LONDON, Oct 30 (Reuters) - British retailer Tesco (TSCO.L) announced on Tuesday its first dollar-denominated bond issue as it seeks to drum up investor support beyond its home shores.
The $2 billion debt raising, Tesco’s largest in more than a year, comes as international investor interest in the company is fanned by the opening on Nov. 8 of its first U.S. stores, in California, under the “Fresh & Easy Neighborhood Market” brand.
A spokesman said Tesco, the world’s third-largest retailer, had chosen to issue in the U.S. dollar market “because they want to introduce U.S. bond investors to Tesco, establish themselves in a new market, and diversify their investor base.”
The debt would go toward refinancing existing debt and “general corporate purposes,” he said, declining to provide further details.
Tesco, with operations in 12 countries, holds A+ credit ratings from Standard & Poor’s and Fitch Ratings, and an equivalent A1 rating from Moody’s Investors Service, all on the fifth-highest level of investment grade.
Standard & Poor’s said on Tuesday Tesco’s rating was “underpinned by its increasing international diversification.”
Tesco has a tradition of innovative debt issuance, banking on the lure that its strong business and high credit rating has to institutional investors, particularly pension funds.
In February, it joined the 50-year sterling bond market elite with a 500 million pound ($1.03 billion) deal that one banker said was four times oversubscribed within hours of the announcement.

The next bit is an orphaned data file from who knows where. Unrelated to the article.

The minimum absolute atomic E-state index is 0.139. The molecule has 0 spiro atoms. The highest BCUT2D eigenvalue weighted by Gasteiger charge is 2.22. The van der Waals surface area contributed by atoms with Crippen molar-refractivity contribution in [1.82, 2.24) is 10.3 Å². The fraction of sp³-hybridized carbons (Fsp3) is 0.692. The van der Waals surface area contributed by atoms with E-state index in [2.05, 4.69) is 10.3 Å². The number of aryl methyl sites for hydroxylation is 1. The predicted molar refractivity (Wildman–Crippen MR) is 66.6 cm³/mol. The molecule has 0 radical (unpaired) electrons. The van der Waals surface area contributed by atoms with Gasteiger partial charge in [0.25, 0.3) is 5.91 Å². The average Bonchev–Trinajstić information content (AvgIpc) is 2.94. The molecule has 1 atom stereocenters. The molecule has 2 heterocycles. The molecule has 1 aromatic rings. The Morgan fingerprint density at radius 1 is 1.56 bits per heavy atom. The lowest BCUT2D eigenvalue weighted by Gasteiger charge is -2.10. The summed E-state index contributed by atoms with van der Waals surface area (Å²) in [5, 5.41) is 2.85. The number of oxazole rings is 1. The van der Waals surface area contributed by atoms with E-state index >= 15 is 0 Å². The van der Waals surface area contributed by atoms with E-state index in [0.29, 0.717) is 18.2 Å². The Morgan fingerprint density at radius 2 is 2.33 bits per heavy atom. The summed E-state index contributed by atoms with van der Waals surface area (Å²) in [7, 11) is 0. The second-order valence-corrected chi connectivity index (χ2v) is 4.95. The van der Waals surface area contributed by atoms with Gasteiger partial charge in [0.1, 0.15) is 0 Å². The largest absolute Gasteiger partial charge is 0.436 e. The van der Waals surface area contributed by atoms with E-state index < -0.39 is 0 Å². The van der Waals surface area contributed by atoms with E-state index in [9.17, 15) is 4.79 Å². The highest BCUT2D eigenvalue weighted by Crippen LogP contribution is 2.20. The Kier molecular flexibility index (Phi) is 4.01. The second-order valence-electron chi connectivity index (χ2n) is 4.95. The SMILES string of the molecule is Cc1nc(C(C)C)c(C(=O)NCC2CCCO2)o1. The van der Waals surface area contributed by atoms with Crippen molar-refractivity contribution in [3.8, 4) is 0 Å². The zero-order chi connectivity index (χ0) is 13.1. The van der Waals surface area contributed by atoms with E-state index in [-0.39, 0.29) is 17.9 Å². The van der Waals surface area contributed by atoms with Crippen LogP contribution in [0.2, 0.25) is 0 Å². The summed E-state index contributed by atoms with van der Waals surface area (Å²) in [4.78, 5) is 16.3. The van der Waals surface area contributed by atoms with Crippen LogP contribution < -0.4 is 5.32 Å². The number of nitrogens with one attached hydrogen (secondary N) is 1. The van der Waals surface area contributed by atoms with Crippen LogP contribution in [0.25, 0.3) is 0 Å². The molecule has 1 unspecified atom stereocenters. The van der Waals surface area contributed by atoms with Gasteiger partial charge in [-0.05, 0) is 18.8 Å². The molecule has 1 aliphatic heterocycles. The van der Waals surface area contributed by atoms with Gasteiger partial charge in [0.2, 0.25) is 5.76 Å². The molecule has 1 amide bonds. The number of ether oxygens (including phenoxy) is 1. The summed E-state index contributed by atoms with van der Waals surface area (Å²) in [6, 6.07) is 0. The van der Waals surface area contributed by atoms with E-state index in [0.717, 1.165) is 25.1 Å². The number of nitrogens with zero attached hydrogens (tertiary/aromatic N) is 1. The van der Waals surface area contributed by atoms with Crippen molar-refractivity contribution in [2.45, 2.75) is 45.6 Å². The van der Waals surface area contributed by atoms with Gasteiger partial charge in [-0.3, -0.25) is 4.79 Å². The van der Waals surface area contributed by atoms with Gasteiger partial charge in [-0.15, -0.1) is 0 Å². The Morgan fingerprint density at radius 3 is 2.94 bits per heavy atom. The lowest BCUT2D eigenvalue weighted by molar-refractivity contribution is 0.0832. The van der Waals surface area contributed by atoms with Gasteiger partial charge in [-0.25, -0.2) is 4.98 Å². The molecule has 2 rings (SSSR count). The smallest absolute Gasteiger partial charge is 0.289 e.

A month later Tesco tapped seemingly voracious demand for long-dated debt with a rare 40-year, 600 million euro bond.
Tesco has said it plans to invest 250 million pounds a year in the United States with the long term aim of building a business at least equal in size to its British operation. Its Web site already shows the location of more than 120 stores.
The world’s biggest retailer after after U.S. Wal-Mart (WMT.N) and France’s Carrefour (CARR.PA) is also expanding rapidly in emerging markets including China, Thailand and South Korea, which analysts expect to drive its growth.
Citigroup analysts in a recent note said Tesco’s U.S. launch could “potentially go down as a genuine turning point in the industry, possibly comparable with Wal-Mart’s decision to start opening Supercenters in the 1980s.”
The Tesco debt sale included $850 million of 10-year notes yielding 1.18 percentage points more than U.S. Treasuries and $1.15 billion of 30-year bonds priced to yield 1.53 percentage points more than Treasuries.